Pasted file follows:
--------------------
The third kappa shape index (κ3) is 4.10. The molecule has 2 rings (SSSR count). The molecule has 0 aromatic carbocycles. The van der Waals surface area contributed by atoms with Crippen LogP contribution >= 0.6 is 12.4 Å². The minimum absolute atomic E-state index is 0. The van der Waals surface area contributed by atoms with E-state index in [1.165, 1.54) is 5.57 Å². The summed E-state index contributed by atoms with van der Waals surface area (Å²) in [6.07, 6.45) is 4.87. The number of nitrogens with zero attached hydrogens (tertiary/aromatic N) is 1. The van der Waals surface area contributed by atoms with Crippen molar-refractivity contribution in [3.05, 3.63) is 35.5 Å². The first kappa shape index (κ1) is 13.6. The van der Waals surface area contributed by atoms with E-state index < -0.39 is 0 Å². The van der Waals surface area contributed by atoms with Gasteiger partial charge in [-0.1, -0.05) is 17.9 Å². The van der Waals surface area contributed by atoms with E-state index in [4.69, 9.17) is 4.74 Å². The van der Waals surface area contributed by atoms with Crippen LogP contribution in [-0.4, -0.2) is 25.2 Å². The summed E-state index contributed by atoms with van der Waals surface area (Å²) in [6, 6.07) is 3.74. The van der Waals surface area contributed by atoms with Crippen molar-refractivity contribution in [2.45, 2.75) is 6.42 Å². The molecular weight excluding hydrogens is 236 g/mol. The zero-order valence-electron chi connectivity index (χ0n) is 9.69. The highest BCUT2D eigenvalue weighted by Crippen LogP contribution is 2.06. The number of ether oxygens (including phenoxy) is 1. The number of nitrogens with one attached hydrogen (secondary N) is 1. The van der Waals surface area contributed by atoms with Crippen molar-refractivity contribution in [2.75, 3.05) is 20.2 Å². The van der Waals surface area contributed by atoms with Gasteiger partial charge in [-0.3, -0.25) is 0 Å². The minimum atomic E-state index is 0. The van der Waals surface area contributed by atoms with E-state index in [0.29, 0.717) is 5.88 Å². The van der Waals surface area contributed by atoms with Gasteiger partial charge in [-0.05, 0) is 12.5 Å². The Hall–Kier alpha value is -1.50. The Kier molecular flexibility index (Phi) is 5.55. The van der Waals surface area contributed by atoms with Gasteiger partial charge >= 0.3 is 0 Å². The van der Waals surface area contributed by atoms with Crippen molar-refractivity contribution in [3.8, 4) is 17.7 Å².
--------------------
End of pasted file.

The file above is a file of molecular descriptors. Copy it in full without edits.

The third kappa shape index (κ3) is 4.10. The molecule has 2 rings (SSSR count). The molecule has 0 aromatic carbocycles. The van der Waals surface area contributed by atoms with Crippen LogP contribution >= 0.6 is 12.4 Å². The minimum absolute atomic E-state index is 0. The van der Waals surface area contributed by atoms with E-state index in [1.165, 1.54) is 5.57 Å². The summed E-state index contributed by atoms with van der Waals surface area (Å²) in [6.07, 6.45) is 4.87. The number of nitrogens with zero attached hydrogens (tertiary/aromatic N) is 1. The van der Waals surface area contributed by atoms with Crippen molar-refractivity contribution in [3.05, 3.63) is 35.5 Å². The first kappa shape index (κ1) is 13.6. The van der Waals surface area contributed by atoms with E-state index < -0.39 is 0 Å². The van der Waals surface area contributed by atoms with Gasteiger partial charge in [-0.1, -0.05) is 17.9 Å². The van der Waals surface area contributed by atoms with E-state index in [4.69, 9.17) is 4.74 Å². The van der Waals surface area contributed by atoms with Crippen LogP contribution in [-0.4, -0.2) is 25.2 Å². The summed E-state index contributed by atoms with van der Waals surface area (Å²) in [6, 6.07) is 3.74. The van der Waals surface area contributed by atoms with Crippen molar-refractivity contribution in [2.45, 2.75) is 6.42 Å². The molecular weight excluding hydrogens is 236 g/mol. The zero-order valence-electron chi connectivity index (χ0n) is 9.69. The highest BCUT2D eigenvalue weighted by Crippen LogP contribution is 2.06. The number of ether oxygens (including phenoxy) is 1. The number of nitrogens with one attached hydrogen (secondary N) is 1. The van der Waals surface area contributed by atoms with Crippen molar-refractivity contribution in [2.75, 3.05) is 20.2 Å². The van der Waals surface area contributed by atoms with Gasteiger partial charge in [-0.3, -0.25) is 0 Å². The minimum atomic E-state index is 0. The van der Waals surface area contributed by atoms with E-state index in [0.29, 0.717) is 5.88 Å². The van der Waals surface area contributed by atoms with Gasteiger partial charge in [-0.05, 0) is 12.5 Å². The Hall–Kier alpha value is -1.50. The Kier molecular flexibility index (Phi) is 5.55. The van der Waals surface area contributed by atoms with Gasteiger partial charge >= 0.3 is 0 Å². The van der Waals surface area contributed by atoms with Crippen molar-refractivity contribution in [3.8, 4) is 17.7 Å².